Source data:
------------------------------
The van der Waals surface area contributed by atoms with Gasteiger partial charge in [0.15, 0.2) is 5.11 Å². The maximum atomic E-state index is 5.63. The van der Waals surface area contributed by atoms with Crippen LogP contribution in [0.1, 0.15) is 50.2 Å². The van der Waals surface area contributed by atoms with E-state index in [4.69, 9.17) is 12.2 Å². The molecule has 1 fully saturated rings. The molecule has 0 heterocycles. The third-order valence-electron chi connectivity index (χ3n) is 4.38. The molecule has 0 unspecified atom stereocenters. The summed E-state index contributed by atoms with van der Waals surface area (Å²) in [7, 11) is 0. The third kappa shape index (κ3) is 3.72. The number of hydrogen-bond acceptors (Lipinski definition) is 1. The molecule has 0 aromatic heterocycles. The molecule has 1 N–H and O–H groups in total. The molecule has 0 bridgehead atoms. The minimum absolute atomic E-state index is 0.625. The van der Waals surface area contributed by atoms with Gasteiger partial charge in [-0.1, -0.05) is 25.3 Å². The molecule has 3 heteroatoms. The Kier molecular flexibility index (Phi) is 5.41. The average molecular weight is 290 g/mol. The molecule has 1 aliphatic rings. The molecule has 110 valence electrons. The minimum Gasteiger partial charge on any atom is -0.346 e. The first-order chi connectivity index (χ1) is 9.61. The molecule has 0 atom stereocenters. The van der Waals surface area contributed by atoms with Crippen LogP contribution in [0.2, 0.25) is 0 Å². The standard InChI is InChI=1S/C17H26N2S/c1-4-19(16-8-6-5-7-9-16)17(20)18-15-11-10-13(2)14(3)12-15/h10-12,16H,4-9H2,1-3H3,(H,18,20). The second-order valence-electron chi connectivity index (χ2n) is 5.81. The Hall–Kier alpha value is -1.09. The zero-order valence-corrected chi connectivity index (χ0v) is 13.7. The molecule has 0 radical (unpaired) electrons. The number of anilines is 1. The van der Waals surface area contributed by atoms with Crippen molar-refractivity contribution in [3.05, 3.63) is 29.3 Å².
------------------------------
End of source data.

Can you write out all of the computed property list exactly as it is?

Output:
The van der Waals surface area contributed by atoms with Gasteiger partial charge in [0.15, 0.2) is 5.11 Å². The maximum atomic E-state index is 5.63. The van der Waals surface area contributed by atoms with Crippen LogP contribution in [0.1, 0.15) is 50.2 Å². The van der Waals surface area contributed by atoms with E-state index in [4.69, 9.17) is 12.2 Å². The molecule has 1 fully saturated rings. The molecule has 0 heterocycles. The third-order valence-electron chi connectivity index (χ3n) is 4.38. The molecule has 0 unspecified atom stereocenters. The summed E-state index contributed by atoms with van der Waals surface area (Å²) in [7, 11) is 0. The third kappa shape index (κ3) is 3.72. The number of hydrogen-bond acceptors (Lipinski definition) is 1. The molecule has 0 aromatic heterocycles. The molecule has 1 N–H and O–H groups in total. The molecule has 0 bridgehead atoms. The minimum absolute atomic E-state index is 0.625. The van der Waals surface area contributed by atoms with Gasteiger partial charge in [-0.1, -0.05) is 25.3 Å². The molecule has 3 heteroatoms. The Kier molecular flexibility index (Phi) is 5.41. The average molecular weight is 290 g/mol. The molecule has 1 aliphatic rings. The molecule has 110 valence electrons. The minimum Gasteiger partial charge on any atom is -0.346 e. The first-order chi connectivity index (χ1) is 9.61. The molecule has 0 atom stereocenters. The van der Waals surface area contributed by atoms with Crippen LogP contribution in [0.2, 0.25) is 0 Å². The standard InChI is InChI=1S/C17H26N2S/c1-4-19(16-8-6-5-7-9-16)17(20)18-15-11-10-13(2)14(3)12-15/h10-12,16H,4-9H2,1-3H3,(H,18,20). The second-order valence-electron chi connectivity index (χ2n) is 5.81. The Hall–Kier alpha value is -1.09. The zero-order valence-corrected chi connectivity index (χ0v) is 13.7. The molecule has 0 radical (unpaired) electrons. The number of anilines is 1. The van der Waals surface area contributed by atoms with Crippen molar-refractivity contribution in [3.05, 3.63) is 29.3 Å².